The second issue is related to the first. One of the basic foundation concepts of probiotic interventions that is familiar to any health practitioner versed in symbiont-based health strategies is “Seed and Feed”. Adding beneficial organisms and then not feeding them does not work as well as nourishing them after their introduction. Sounds simple enough, right? Studies have already been done showing that formula and breast milk are quite different in their effect on symbiont organisms (Liu) with breastmilk being superior. Another study (Repa) showed that probiotics prevented necrotizing enterocolitis in infants fed breastmilk but not in those fed formula. Another study (Yao) found that adding Oligosaccharides (a prebiotic) to infant formula raised Bifidobacterium levels in those infants.

So, in summary, this study found that the introduction of Bifidobacterium probiotic to a premature baby receiving formula of no nutritional benefit to the organism was of no benefit. And this is somehow considered newsworthy? The concepts behind “seed and feed” are not revolutionary, complex nor undiscovered. It isn’t rocket science; if you don’t feed the organisms they do not survive. Yet, the articles referring to the study simply state “Bifidobacterium of no use in premature infants”…..which is simply not true, even if it is “on the Interwebs”.

References:

The Symbiont Factor: http://tinyurl.com/h2m5lq8

1.

Bifidobacterium breve BBG-001 in very preterm infants: a randomised controlled phase 3 trial.

Costeloe K, Hardy P, Juszczak E, Wilks M, Millar MR; Probiotics in Preterm Infants Study Collaborative Group.

Lancet. 2015 Nov 25. doi:pii: S0140-6736(15)01027-2. 10.1016/S0140-6736(15)01027-2. [Epub ahead of print]

 
2.

[Probiotic associations in the prevention of necrotising enterocolitis and the reduction of late-onset sepsis and neonatal mortality in preterm infants under 1,500g: A systematic review].

Baucells BJ, Mercadal Hally M, Álvarez Sánchez AT, Figueras Aloy J.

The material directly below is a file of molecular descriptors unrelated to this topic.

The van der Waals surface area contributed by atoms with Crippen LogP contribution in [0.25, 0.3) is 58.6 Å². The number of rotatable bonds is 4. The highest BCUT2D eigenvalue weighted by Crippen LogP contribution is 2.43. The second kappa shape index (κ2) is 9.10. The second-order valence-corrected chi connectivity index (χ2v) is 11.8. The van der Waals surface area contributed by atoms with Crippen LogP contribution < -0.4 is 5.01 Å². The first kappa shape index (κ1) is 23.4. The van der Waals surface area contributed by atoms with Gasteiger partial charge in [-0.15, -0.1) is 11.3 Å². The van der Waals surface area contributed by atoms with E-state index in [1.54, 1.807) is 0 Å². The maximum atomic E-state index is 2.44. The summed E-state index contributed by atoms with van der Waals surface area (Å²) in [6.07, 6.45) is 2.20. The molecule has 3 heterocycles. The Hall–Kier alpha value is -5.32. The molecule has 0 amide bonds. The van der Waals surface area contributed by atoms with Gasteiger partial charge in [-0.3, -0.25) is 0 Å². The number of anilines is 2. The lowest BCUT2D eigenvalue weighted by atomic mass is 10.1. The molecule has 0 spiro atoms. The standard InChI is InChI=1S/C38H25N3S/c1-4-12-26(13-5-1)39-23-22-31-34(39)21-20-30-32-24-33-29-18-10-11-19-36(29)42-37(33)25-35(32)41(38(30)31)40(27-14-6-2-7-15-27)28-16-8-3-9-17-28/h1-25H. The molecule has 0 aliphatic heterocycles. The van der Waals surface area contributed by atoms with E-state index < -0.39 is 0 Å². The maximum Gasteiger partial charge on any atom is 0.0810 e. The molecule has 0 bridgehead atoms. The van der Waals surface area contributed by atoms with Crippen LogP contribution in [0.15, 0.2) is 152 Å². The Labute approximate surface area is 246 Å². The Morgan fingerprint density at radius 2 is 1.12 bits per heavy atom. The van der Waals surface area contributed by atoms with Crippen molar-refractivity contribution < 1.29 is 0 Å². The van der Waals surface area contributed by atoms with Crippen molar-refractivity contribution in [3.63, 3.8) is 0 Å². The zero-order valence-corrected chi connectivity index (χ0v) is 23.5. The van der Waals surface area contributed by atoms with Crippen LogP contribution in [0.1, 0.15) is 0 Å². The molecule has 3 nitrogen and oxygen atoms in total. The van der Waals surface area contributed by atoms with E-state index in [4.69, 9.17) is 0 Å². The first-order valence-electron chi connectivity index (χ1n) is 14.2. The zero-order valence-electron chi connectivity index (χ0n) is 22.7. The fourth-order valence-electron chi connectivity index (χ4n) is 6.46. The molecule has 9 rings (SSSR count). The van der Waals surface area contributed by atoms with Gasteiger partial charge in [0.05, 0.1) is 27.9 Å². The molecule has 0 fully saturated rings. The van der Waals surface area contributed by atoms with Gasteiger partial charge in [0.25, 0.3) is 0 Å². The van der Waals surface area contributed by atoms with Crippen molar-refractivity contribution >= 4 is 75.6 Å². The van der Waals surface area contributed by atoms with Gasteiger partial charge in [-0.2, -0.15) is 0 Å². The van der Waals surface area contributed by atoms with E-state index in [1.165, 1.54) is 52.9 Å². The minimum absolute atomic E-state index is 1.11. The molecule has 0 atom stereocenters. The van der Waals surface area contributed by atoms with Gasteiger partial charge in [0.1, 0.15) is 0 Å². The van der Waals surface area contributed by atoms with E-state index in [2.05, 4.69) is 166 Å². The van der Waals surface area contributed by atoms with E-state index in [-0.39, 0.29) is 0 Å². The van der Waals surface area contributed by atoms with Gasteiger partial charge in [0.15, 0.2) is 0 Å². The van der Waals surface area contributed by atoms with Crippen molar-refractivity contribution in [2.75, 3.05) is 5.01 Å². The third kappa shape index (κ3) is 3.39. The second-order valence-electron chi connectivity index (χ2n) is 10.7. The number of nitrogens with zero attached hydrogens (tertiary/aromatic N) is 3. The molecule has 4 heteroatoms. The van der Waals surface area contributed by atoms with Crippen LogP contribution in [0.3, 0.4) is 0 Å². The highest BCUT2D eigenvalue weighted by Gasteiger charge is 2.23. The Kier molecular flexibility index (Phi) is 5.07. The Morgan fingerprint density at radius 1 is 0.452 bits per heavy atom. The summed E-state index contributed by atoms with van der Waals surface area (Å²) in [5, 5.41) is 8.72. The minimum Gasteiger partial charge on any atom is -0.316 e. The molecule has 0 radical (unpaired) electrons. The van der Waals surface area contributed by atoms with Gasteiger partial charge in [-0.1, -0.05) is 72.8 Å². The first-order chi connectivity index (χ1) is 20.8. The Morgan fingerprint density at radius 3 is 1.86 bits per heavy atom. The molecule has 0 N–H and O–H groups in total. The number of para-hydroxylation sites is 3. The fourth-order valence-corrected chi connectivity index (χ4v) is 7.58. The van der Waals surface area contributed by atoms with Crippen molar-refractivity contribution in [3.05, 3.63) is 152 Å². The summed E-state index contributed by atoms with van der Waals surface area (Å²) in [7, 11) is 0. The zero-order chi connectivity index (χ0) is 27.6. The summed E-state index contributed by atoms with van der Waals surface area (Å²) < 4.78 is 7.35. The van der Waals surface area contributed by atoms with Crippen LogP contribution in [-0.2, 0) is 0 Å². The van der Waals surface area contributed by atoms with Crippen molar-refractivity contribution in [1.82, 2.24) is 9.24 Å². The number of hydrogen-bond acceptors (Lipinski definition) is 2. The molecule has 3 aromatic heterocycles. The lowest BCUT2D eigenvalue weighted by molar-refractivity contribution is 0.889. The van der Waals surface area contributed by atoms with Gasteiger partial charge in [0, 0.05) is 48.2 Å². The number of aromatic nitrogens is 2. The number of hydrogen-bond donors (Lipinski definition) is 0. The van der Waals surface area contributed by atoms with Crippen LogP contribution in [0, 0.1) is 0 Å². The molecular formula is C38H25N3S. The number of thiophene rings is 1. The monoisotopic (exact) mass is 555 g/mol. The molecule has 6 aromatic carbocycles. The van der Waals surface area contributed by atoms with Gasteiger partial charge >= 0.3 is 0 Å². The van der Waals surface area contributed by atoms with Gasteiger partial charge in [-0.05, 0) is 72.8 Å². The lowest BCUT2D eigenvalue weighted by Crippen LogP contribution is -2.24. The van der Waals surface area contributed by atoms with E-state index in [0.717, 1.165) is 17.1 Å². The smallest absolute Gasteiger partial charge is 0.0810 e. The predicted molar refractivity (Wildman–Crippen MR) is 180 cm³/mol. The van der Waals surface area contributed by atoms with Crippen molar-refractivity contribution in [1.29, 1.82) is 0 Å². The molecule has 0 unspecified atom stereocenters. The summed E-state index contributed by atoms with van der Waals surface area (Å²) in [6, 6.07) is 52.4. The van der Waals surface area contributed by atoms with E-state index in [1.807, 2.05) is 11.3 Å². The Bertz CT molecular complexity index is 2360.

An Pediatr (Barc). 2015 Nov 20. doi:pii: S1695-4033(15). 10.1016/j.anpedi.2015.07.038. [Epub ahead of print] Spanish.

PubMed [citation]
3.

Effects of term infant formulas containing high sn-2 palmitate with and without oligofructose on stool composition, stool characteristics, and bifidogenicity.

Yao M, Lien EL, Capeding MR, Fitzgerald M, Ramanujam K, Yuhas R, Northington R, Lebumfacil J, Wang L, DeRusso PA.

J Pediatr Gastroenterol Nutr. 2014 Oct;59(4):440-8. doi: 10.1097/MPG.0000000000000443.

 
4.

Probiotics (Lactobacillus acidophilus and Bifidobacterium bifidum) prevent NEC in VLBW infants fed breast milk but not formula.

Repa A, Thanhaeuser M, Endress D, Weber M, Kreissl A, Binder C, Berger A, Haiden N.

Pediatr Res. 2015 Feb;77(2):381-8. doi: 10.1038/pr.2014.192. Epub 2014 Nov 25.

5.

Human Breast Milk and Infant Formulas Differentially Modify the Intestinal Microbiota in Human Infants and Host Physiology in Rats.

Liu Z, Roy NC, Guo Y, Jia H, Ryan L, Samuelsson L, Thomas A, Plowman J, Clerens S, Day L, Young W.

J Nutr. 2015 Dec 16. doi:pii: jn223552. [Epub ahead of print]

 
6.

Strategies for Feeding the Preterm Infant.

Hay WW Jr.

Neonatology. 2008/01/01 00:00; 94(4): 245-254

PMC [article]

 

 

 

A quick how-to: Fermented oats with flax. A Synbiotic Breakfast!

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Tonight I thought I would share one of my favorite fermented foods: oatmeal, with ground flax seeds. Since it is made with kefir (fermented milk or, in this case, fermented coconut milk) and includes fiber to feed the microbes, it is more than a probiotic, it is a synbiotic. This is really easy to make, and fermented oats have been found to be very healthy. The fermentation releases more of the nutritional value of both items. Has some sour taste, but not strongly so-I got used to it quite quickly and enjoy it now.

I use coconut kefir that I make myself (see a previous post for this) but you could also use commercial kefir. Yogurt can work but more slowly as it doesn’t have as much bacteria. The first step is adding one cup of oats (preferably organic, but this is what I had today) to a bowl:

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Then, add about two tablespoons of ground flax seeds:

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Now the critical ingredient-the symbionts! Add 1/2 cup of kefir, then 1/2 cup of coconut milk:

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Stir the whole mess up until all the dry ingredients become wet:

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I usually put a plate over it to keep dust and such out of it:

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Then, it goes on top of the fridge next to another batch of coconut kefir!

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I typically mix this in the morning, and leave it up there until the next morning. Then, I add blueberries, cut up peaches, some walnuts, maybe a little maple syrup even. Mix it all together, and enjoy!

References:

http://www.ncbi.nlm.nih.gov/pmc/articles/PMC526387/

http://www.ncbi.nlm.nih.gov/pubmed/26130143

http://www.ncbi.nlm.nih.gov/pubmed/25644341

http://www.ncbi.nlm.nih.gov/pubmed/25267244

http://www.ncbi.nlm.nih.gov/pubmed/22457771

http://www.ncbi.nlm.nih.gov/pubmed/26113960

http://www.ncbi.nlm.nih.gov/pubmed/24140807

When is an Ice Cream Sundae not ice cream? Synbiotic Deception!